We’ve written about Living Cities before, particularly its collaborative work with Bloomberg Philanthropies, and its partnership with the Citi Foundation to create the City Accelerator, a program that builds both local economies and government efficiency.
Now, Living Cities has announced a new Blended Catalyst Fund which will bring together $31 million in funding for distressed cities. This “impact investing debt fund” will address tough urban problems like affordable housing and homelessness, as well as catalyzing overall economic development and reducing poverty in the nation's urban cores.
This is not the first time that Living Cities has led a collaborative fund to work on economic development in America's cities. In 2008, the Catalyst Fund was launched by Living Cities using philanthropic capital alongside commercial capital from Living Cities’ members—22 foundations and financial institutions, including Annie E. Casey, Ford, MacArthur, and Surdna, working to "get results for low-income people, faster."
This new Blended Catalyst fund combines philanthropic and commercial capital into one financial vehicle that is under Living Cities’ management, and which also offers flexible terms for investees. Many big investors are involved in this effort to focus on cities as units of change, including Deutsche Bank, the Kresge Foundation, MetLife Insurance, Prudential Financial, Robert Wood Johnson Foundation, and The San Francisco Foundation.
Rather than straight grants, the Blended Catalyst Fund provides "loans, lines of credit and equity investments at below-market rates to organizations, both for-profit and non-profit, and local governments." The goal of this capital fund is to get more money into the community to build local entrepreneurship and help people out of poverty. Five organizations will receive a total of $7.5 million, including:
Denver Pay for Success: $500,000 loan “for permanent housing and supportive services to chronically homeless individuals across Denver.”
Detroit New Economy Initiative Fund: $1 million loan to the New Economy Initiative Fund for loans to entrepreneurs and small businesses.
Impact Ventures III: $2 million equity investment for “mission-based entrepreneurs focused on education, safety and the environment.”
Regional Equitable Development Initiative Fund: $3.5 million loan to “create quality, affordable housing near transit to connect low-income residents with jobs, schools and services in the greater Seattle region.”
Urban Innovation Fund: $500,000 equity investment for “early-stage social entrepreneurs solving critical urban challenges.”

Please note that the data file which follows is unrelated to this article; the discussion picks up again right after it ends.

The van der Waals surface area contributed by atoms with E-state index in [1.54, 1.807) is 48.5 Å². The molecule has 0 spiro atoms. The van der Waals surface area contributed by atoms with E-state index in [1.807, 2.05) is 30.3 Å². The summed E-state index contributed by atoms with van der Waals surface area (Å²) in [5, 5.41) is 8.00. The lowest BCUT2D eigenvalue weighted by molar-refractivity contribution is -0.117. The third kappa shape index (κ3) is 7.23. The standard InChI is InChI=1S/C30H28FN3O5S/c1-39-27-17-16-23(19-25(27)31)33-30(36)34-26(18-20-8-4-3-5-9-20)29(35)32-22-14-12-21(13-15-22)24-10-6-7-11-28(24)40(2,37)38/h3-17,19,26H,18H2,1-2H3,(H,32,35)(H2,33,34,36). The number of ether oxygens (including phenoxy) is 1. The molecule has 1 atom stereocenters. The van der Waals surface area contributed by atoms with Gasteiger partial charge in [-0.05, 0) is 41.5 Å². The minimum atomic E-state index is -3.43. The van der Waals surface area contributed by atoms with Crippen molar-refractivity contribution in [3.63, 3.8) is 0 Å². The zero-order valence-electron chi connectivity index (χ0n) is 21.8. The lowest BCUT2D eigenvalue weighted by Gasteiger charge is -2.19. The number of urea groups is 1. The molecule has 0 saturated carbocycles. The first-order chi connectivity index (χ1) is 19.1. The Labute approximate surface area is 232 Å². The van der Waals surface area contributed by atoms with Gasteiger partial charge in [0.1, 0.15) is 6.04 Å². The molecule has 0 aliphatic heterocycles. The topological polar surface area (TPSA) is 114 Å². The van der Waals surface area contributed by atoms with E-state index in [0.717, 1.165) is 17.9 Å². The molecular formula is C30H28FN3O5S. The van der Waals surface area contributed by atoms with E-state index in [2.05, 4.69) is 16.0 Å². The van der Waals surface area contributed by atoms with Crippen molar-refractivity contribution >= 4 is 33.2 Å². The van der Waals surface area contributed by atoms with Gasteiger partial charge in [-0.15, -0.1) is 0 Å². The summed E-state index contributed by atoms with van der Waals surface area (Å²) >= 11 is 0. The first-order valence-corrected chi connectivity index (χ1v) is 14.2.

These sound like promising efforts. But with the gender focus on funding right now, we wondered how much the Blended Catalyst Fund was targeted to women-led and women-owned projects.
More women live in poverty in America's urban cores, so you could make the argument that much of this money targets women in distressed communities. But we also wanted to drill down to see how well women are represented in the organizations and programs leading the charge.
Of the five projects funded by the Blended Catalyst Fund, only the Urban Innovation Fund is led by two women, Clara Brenner and Julie Lien. Both are highly accomplished business leaders who, in 2012, started Tumml, an urban ventures accelerator. Julie and Clara have been recognized for their work defining the urban innovation brand by numerous publications and organizations such as CNN, TedX, Forbes 30 under 30, and TechCrunch.
One of the Blended Catalyst Fund initiatives will also target women-owned businesses as one of its populations. The Detroit New Economy Initiative Fund has a goal of providing loans that match Detroit’s demographics, which are 80 percent minority and over 50 percent women.
These two projects, one of which has a partial focus on women and one of which is women-led, comprise 20 percent, $1.5 million, of the total funding of $7.5 million for projects currently being funded by the Blended Catalyst Fund.
We wonder how to ensure that more ventures to bring capital and other resources to underserved communities could be women-owned and women-led. One way would be for nonprofits serving cities to conduct outreach for applicants so that more women are included in the applicant pool.
We challenge Living Cities to consider new ways to fund with a gender equity lens when considering investment partners in distressed communities. Doing more work on the ground to encourage women-owned and women-led businesses to apply for the Living Cities opportunities would likely bear fruit.